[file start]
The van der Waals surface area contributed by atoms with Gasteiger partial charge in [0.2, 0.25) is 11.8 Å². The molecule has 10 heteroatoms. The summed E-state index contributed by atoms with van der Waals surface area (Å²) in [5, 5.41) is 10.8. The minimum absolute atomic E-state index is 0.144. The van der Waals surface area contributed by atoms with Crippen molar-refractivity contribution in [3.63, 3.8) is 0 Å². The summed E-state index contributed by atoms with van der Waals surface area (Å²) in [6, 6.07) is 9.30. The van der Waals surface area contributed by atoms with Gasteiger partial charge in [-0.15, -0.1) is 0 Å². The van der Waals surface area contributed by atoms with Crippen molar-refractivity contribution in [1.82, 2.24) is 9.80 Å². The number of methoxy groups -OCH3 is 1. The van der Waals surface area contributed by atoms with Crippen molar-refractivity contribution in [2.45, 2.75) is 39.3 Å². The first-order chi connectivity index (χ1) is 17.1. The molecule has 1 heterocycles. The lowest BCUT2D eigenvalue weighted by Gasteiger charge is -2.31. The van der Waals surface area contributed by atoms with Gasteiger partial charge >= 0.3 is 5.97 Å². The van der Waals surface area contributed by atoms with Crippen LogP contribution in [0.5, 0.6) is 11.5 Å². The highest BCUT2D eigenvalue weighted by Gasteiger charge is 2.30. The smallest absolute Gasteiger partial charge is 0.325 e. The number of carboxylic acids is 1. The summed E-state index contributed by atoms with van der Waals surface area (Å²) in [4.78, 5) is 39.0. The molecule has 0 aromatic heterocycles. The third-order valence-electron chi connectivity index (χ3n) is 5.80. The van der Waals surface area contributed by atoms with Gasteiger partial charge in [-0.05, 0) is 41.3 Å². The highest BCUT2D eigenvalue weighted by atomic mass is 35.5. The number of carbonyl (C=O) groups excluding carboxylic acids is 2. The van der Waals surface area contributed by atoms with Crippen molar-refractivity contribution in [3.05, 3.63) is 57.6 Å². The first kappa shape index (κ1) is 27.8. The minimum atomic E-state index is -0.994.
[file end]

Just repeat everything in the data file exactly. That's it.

The van der Waals surface area contributed by atoms with Gasteiger partial charge in [0.2, 0.25) is 11.8 Å². The molecule has 10 heteroatoms. The summed E-state index contributed by atoms with van der Waals surface area (Å²) in [5, 5.41) is 10.8. The minimum absolute atomic E-state index is 0.144. The van der Waals surface area contributed by atoms with Crippen molar-refractivity contribution in [3.63, 3.8) is 0 Å². The summed E-state index contributed by atoms with van der Waals surface area (Å²) in [6, 6.07) is 9.30. The van der Waals surface area contributed by atoms with Gasteiger partial charge in [-0.15, -0.1) is 0 Å². The van der Waals surface area contributed by atoms with Crippen molar-refractivity contribution in [1.82, 2.24) is 9.80 Å². The number of methoxy groups -OCH3 is 1. The van der Waals surface area contributed by atoms with Crippen molar-refractivity contribution in [2.45, 2.75) is 39.3 Å². The first-order chi connectivity index (χ1) is 17.1. The molecule has 1 heterocycles. The lowest BCUT2D eigenvalue weighted by Gasteiger charge is -2.31. The van der Waals surface area contributed by atoms with Gasteiger partial charge >= 0.3 is 5.97 Å². The van der Waals surface area contributed by atoms with Crippen LogP contribution in [0.5, 0.6) is 11.5 Å². The highest BCUT2D eigenvalue weighted by Gasteiger charge is 2.30. The smallest absolute Gasteiger partial charge is 0.325 e. The number of carboxylic acids is 1. The summed E-state index contributed by atoms with van der Waals surface area (Å²) in [4.78, 5) is 39.0. The molecule has 0 aromatic heterocycles. The third-order valence-electron chi connectivity index (χ3n) is 5.80. The van der Waals surface area contributed by atoms with Gasteiger partial charge in [-0.05, 0) is 41.3 Å². The highest BCUT2D eigenvalue weighted by atomic mass is 35.5. The number of carbonyl (C=O) groups excluding carboxylic acids is 2. The van der Waals surface area contributed by atoms with Crippen molar-refractivity contribution in [3.05, 3.63) is 57.6 Å². The first kappa shape index (κ1) is 27.8. The minimum atomic E-state index is -0.994.